National Grid is seeking a permit to add two new Liquefied Natural Gas vaporizers (LNG). The resolution calls on DEC to deny the permit on several grounds, and the Public Service Commission (PSC) to deny financing the projects, ahead of upcoming PSC public hearings in Brooklyn next week. 

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TRACKING PROPERTY SEIZED DURING SEARCH WARRANTS: A bill designed to track the property seized by District Attorneys and the police was introduced during Wednesday’s Stated Meeting of the New York City Council, with main sponsor Councilmember Tiffany Cabán and Brooklyn co-sponsors Jennifer Gutiérrez (District 34) and Shahana Hanif (District 39). The lawmakers pointed out that “No due process is afforded those whose assets are being seized. They do not get their property back, even if the case is dismissed.”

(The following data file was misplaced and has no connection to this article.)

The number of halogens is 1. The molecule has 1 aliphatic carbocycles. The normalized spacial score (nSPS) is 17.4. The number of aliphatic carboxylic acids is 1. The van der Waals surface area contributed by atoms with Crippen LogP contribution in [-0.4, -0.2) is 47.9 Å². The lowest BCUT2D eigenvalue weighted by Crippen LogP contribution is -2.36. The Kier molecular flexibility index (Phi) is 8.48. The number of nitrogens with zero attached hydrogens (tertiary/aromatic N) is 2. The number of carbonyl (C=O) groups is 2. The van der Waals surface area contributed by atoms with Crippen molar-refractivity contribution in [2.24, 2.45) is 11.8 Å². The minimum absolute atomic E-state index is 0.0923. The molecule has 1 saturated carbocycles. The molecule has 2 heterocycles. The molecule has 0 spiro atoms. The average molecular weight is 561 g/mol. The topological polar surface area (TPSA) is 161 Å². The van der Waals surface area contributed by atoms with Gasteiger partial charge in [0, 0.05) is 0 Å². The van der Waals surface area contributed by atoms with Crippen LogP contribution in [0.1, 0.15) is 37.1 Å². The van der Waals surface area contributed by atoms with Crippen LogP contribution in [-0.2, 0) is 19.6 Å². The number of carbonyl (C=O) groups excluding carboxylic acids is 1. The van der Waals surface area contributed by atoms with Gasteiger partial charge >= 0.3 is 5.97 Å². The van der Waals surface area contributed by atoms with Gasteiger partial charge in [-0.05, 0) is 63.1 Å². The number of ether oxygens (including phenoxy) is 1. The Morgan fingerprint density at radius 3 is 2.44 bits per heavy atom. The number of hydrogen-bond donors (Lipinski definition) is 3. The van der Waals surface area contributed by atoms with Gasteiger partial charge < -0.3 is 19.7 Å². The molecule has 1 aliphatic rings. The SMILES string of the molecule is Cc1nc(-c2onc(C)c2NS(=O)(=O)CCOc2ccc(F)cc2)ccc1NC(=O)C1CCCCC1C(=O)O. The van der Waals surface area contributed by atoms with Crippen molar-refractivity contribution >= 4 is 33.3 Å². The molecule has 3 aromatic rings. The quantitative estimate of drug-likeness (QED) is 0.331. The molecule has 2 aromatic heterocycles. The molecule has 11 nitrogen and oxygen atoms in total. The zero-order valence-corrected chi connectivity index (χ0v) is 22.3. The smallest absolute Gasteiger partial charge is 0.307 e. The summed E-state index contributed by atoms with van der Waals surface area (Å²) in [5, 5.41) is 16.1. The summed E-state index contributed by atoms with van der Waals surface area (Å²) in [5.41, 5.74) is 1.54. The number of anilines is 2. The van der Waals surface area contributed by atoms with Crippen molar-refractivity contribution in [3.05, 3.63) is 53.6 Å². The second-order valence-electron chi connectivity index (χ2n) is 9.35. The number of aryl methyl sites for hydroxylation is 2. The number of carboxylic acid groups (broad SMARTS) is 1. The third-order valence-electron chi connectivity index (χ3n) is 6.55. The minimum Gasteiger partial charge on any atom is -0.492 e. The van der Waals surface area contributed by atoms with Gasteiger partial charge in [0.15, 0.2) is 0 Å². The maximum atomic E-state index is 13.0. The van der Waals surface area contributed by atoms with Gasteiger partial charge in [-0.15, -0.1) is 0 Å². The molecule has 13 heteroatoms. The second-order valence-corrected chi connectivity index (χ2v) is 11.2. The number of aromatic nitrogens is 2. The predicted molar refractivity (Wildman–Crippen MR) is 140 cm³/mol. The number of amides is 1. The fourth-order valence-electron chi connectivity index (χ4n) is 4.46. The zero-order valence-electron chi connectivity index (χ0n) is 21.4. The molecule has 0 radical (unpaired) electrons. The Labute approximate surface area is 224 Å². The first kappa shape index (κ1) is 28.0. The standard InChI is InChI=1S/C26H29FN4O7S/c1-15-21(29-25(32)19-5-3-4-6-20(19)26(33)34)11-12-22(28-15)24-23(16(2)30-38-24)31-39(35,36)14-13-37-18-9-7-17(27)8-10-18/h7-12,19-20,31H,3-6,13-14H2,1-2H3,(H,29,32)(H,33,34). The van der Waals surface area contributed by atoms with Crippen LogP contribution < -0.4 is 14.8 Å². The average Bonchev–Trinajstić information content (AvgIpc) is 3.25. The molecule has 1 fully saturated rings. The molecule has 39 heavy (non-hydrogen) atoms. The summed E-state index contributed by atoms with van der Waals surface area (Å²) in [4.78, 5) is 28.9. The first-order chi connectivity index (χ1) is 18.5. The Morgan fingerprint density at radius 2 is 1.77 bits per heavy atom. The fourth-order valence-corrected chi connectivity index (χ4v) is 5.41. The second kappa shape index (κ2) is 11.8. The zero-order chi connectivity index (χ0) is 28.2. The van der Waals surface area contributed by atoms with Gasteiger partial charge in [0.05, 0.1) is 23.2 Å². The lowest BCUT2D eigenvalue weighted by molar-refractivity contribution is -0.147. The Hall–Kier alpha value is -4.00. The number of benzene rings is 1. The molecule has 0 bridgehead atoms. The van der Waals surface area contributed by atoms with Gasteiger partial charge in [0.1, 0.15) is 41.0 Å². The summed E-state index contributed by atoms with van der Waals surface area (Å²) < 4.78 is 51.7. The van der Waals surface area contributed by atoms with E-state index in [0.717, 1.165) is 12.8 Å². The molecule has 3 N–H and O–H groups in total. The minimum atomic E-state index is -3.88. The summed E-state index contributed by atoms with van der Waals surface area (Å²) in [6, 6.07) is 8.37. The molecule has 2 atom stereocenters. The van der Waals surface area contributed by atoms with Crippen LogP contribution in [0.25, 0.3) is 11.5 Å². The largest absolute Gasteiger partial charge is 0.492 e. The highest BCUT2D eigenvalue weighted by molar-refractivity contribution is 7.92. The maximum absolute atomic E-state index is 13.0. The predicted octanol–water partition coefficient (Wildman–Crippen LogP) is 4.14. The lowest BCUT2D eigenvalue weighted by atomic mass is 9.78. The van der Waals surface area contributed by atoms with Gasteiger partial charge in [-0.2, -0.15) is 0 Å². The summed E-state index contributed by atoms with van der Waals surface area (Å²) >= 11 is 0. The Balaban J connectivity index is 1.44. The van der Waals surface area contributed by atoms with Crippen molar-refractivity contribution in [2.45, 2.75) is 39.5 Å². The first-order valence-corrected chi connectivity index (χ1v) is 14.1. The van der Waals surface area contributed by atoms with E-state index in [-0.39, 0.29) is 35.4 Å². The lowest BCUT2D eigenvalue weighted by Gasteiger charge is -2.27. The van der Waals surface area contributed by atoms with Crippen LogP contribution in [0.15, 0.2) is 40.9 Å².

Yung-Mi Lee, Legal Director of the Criminal Practice at Brooklyn Defender Services, also commended City Council on the Promote Pre-Trial (PromPT) Stability Act to strengthen New Yorkers’ due-process rights and urged the New York State legislature to pass and the Governor to sign the PromPT Stability Act into law.

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ASKS CONEY ISLAND HOSPITAL TO PROVIDE BOOSTER SHOTS: Constituents of Assemblymember William Colton (D-47) have complained to him that NYC Health + Hospitals/Coney Island does not provide the updated COVID-19 booster. Pointing out that “Coney Island Hospital is mostly populated by a Russian constituency, many other groups, as well as many minority constituencies, Colton has written to the city and state health department commissioners asking them to add NYC Health + Hospitals/Coney Island as a provider of COVID-19 boosters to vulnerable New Yorkers.